Developmental standards for trusts are to be phased in over three years to allow time for organisations to adapt to the new requirements, following criticism of the Healthcare Commission's original proposals.

Developmental standards for trusts are to be phased in over three years to allow time for organisations to adapt to the new requirements, following criticism of the Healthcare Commission's original proposals.

This week the commission unveiled revised plans for its annual health check for 2006-07. It will assess some trusts against three of the seven domains on which they will be rated, but only in the form of a shadow assessment.

The results of the pilot assessments will be published, but will not be included in the annual performance ratings. It had originally been intended that trusts would be ranked on the majority of the developmental standards on day one.

The commission says it expects developmental standards for the first three domains to be part of the rating in 2007-08, subject to the experience of the 2006-07 assessments. It will then assess the new standards in all seven domains in stages over the next three years.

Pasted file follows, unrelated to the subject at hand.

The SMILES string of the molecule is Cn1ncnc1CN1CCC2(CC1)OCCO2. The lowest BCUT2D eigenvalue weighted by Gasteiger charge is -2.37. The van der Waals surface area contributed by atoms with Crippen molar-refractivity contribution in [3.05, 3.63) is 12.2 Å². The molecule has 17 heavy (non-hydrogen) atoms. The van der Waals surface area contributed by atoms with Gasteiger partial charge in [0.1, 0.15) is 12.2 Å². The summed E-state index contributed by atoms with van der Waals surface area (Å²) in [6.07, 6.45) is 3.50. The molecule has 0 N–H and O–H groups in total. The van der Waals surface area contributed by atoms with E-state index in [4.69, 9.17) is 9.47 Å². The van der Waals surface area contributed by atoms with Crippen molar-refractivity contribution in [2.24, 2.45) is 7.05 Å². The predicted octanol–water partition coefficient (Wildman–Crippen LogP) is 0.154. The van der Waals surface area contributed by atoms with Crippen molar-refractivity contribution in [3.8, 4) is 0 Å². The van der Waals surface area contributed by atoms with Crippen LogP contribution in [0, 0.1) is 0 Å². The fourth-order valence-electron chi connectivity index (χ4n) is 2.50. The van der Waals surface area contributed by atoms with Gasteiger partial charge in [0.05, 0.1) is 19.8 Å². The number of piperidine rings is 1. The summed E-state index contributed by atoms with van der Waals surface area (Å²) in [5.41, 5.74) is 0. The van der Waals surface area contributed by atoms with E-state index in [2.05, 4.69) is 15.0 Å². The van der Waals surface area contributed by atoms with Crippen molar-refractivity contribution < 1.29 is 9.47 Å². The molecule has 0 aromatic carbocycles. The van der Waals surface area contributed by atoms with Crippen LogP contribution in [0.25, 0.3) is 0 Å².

NHS Confederation policy manager Maria Nyberg said trusts had been concerned that the introduction of developmental standards would increase the regulatory burden 'at a challenging time'.

'We are pleased that the commission has listened to our call for the developmental standards to be piloted in 2006-07,' she added.

But although the commission has given ground in introducing assessment more gradually, it has not bowed to criticism by the Foundation Trust Network that the standards should not be applied to foundation trusts.

Foundation Trust Network director Sue Slipman commented: 'Foundation trusts still believe the commission should take a different approach. A focus on the core standards alongside new outcome measures would do more to stimulate improvement than another assessment regime. Developmental standards should be seen as a local matter, driven by commissioners and delivered by providers in response to local needs and priorities.'

Healthcare Commission chief executive Anna Walker told HSJ: 'We can't accept the FTN's view that the developmental standards should not apply to them. As foundation trusts, they are the best-performing hospitals and so they should be achieving these standards anyway.

'The standards are about the quality of care for patients and, although they have much more autonomy as foundation trusts, they should not be exempt from the requirement to improve services.'

The three domain areas to be assessed initially are patient safety, where the shadow assessments will be in acute trusts, with pilots in ambulance, mental health and primary care trusts; public health, with shadow assessments in PCTs and pilots in acute, mental health and ambulance trusts; and clinical and cost-effectiveness, with shadow assessments in acute and mental health services and pilots in ambulance and PCTs.